National News

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Biden's Incoming Press Secretary: Briefings Won't Be A Platform For Right-Wing Spin

President-elect Joe Biden's choice for White House press secretary says she will restore a tradition. Unlike her immediate predecessors in the Trump administration, Jen Psaki plans to take questions from reporters each day.

Psaki has played similar roles before. She was the spokesperson for the State Department when John Kerry was secretary of state, then President Barack Obama's communications director, and she now speaks for Biden.


DOJ National Security Boss Is Moving On — But Cyber, China Threats Aren't

When John Demers came in to lead the Justice Department's national security division, the United States was grappling with the fallout from Russia's cyberattack on the 2016 election.

Now, as he and the Trump administration prepare to leave office, the U.S. is dealing with another massive hack that American officials have again pinned on Moscow.

"Well, there is a certain symmetry to all of this," Demers said in an interview with NPR as his time at the Justice Department draws to a close.

Eilis O'Neill

'Last Little Hurrah' Thwarts Tribe's Effort To Keep COVID-19 Off Reservation

Gary Carden sits on the reclining chair in front of the tavern he's owned and managed for two and half decades in the north central Washington town of Nespelem, on the Colville Reservation. The 63-year-old is on the concrete porch with his two dogs, Sissy and Harold.

"She's the older dog," he says, "and that's probably the best thing that happened to her is finding her a small buddy, 'cause he's so active and keeps her active."

Will Stone

Yurts, Igloos And Pop-Up Domes: How Safe Is 'Outside' Restaurant Dining This Winter?

With the arrival of winter and the U.S. coronavirus outbreak in full swing, the restaurant industry expected to lose more than $230 billion in 2020 is clinging to techniques for sustaining outdoor dining even through the cold and vagaries of a U.S. winter.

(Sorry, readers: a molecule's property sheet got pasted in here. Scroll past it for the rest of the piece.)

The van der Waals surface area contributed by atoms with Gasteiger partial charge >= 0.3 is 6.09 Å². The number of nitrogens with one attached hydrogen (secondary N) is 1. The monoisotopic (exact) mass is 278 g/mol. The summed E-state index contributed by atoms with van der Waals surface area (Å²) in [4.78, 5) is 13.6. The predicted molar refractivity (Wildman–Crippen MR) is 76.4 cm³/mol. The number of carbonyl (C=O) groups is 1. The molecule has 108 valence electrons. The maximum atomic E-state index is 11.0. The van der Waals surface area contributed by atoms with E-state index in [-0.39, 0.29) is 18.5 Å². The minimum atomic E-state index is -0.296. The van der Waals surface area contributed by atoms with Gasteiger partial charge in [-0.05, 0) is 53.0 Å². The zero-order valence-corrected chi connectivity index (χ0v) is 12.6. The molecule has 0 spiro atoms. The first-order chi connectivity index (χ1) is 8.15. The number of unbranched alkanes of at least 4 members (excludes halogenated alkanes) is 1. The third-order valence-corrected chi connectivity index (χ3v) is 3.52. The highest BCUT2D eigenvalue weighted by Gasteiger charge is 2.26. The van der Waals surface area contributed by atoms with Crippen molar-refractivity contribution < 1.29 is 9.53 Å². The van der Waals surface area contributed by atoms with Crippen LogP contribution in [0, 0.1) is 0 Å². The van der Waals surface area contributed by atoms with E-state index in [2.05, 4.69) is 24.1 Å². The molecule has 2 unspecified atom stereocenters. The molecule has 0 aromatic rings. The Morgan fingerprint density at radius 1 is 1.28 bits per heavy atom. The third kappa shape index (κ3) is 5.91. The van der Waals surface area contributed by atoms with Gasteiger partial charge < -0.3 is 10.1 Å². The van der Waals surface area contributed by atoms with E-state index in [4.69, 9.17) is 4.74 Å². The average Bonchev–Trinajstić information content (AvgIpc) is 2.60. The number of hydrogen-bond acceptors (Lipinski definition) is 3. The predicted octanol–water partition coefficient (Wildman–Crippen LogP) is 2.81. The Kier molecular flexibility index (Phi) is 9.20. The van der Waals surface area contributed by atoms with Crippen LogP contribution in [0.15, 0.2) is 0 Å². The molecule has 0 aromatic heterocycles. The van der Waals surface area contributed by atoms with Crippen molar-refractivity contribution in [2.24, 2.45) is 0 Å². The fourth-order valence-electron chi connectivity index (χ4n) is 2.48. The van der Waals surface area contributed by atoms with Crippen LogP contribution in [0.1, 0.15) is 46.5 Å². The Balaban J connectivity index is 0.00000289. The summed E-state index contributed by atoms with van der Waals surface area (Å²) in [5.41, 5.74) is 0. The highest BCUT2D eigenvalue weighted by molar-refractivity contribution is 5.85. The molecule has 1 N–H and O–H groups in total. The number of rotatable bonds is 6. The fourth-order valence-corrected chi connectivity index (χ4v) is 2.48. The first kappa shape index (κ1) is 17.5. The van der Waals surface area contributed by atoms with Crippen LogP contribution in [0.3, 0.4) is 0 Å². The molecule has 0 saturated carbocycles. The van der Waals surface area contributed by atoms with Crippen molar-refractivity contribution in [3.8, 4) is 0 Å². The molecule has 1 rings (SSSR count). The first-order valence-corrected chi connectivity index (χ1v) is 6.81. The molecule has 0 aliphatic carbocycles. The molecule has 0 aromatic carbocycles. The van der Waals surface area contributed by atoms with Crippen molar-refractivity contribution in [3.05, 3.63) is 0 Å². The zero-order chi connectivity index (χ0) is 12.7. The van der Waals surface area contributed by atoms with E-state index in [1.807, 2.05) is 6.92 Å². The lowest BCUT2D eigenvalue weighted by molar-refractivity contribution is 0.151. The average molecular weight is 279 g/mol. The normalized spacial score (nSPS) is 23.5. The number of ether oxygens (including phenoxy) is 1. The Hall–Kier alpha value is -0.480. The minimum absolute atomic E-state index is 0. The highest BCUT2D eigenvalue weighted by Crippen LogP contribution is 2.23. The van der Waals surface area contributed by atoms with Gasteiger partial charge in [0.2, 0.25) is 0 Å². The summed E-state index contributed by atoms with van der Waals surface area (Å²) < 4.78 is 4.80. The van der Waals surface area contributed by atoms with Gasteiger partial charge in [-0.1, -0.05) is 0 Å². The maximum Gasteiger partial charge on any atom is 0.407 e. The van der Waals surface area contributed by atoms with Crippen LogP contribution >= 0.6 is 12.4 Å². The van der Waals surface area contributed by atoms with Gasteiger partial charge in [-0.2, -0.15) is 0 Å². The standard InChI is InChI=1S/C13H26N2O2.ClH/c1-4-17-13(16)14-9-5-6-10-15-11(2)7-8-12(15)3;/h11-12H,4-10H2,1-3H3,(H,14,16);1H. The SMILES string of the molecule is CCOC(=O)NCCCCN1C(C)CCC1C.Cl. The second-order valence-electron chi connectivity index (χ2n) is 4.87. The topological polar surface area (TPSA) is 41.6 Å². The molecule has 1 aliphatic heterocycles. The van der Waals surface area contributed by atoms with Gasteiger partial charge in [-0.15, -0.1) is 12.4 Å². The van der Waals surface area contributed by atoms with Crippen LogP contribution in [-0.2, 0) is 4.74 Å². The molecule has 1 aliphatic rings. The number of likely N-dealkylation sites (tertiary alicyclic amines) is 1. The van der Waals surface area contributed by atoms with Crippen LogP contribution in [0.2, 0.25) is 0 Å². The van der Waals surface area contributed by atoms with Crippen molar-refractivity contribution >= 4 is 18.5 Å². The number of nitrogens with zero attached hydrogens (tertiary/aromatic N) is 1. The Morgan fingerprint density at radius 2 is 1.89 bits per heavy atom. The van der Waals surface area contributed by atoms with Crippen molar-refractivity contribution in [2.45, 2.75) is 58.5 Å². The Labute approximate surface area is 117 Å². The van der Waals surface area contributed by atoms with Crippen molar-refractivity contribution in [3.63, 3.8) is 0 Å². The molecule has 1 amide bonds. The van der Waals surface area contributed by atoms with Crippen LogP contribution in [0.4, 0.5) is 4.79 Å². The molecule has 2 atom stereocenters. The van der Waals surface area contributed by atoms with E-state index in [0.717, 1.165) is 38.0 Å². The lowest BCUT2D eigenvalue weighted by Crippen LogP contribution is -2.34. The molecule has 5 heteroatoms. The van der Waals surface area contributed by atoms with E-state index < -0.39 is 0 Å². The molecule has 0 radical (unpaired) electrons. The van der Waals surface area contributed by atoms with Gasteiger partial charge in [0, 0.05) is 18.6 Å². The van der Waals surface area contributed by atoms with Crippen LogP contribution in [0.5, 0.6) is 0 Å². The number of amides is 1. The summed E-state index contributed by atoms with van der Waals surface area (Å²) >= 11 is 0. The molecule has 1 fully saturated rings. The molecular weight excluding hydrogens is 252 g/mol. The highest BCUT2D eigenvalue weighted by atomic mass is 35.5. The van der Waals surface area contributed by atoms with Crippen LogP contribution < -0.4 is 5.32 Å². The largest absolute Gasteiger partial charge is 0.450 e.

FBI via Getty Images

Samuel Little, The Nation's Most Prolific Serial Killer, Dies At 80

Samuel Little, a convicted murderer who the FBI says is the most prolific serial killer in U.S. history, died Wednesday at the age of 80.

Little was serving three consecutive life-without-parole sentences for the deaths of three women in the late 1980s in Los Angeles, the California Department of Corrections and Rehabilitation said in its announcement of his death.

U.S. Agency for Global Media

Trump Appointee Seeks Lasting Control Over Radio Free Europe, Radio Free Asia

Michael Pack's stormy tenure over the federal agency that oversees government-funded broadcasters abroad - including the Voice of America - appears to be coming to a close. Yet President Trump's appointee has sparked an internal outcry by taking bold steps to try to cement his control over at least two of the networks and to shape the course of their journalism well into the Biden administration.


Some 500 Coronavirus Vaccine Doses Intentionally Destroyed, Hospital Says

A now former employee at a Wisconsin medical center "intentionally removed" 57 vials of a coronavirus vaccine from refrigeration, forcing officials to throw out nearly 500 doses, according to an internal investigation.


California Identifies A Case Of Coronavirus Variant First Seen In U.K.

The new highly contagious coronavirus strain from the U.K. has spread to Southern California, Gov. Gavin Newsom announced on Wednesday.

He made the statement during an online conversation about the pandemic with Dr. Anthony Fauci, the nation's leading infectious disease expert, but Newsom offered little additional information about the circumstances of the diagnosis.

The first case of the coronavirus variant in the U.S. was detected in Colorado on Tuesday. Experts have said it spreads faster than the common strain.

AFP via Getty Images

There's A White House Clash Over Whether To Extend Freeze On Many Work Visas

A clash has broken out between factions at the White House over whether to extend an expiring freeze on various temporary work visas, including those used by foreign high-tech workers and by au pairs, according to two sources familiar with the discussions.

The measure, which President Trump signed earlier in 2020, is due to expire at the end of the year, on Thursday.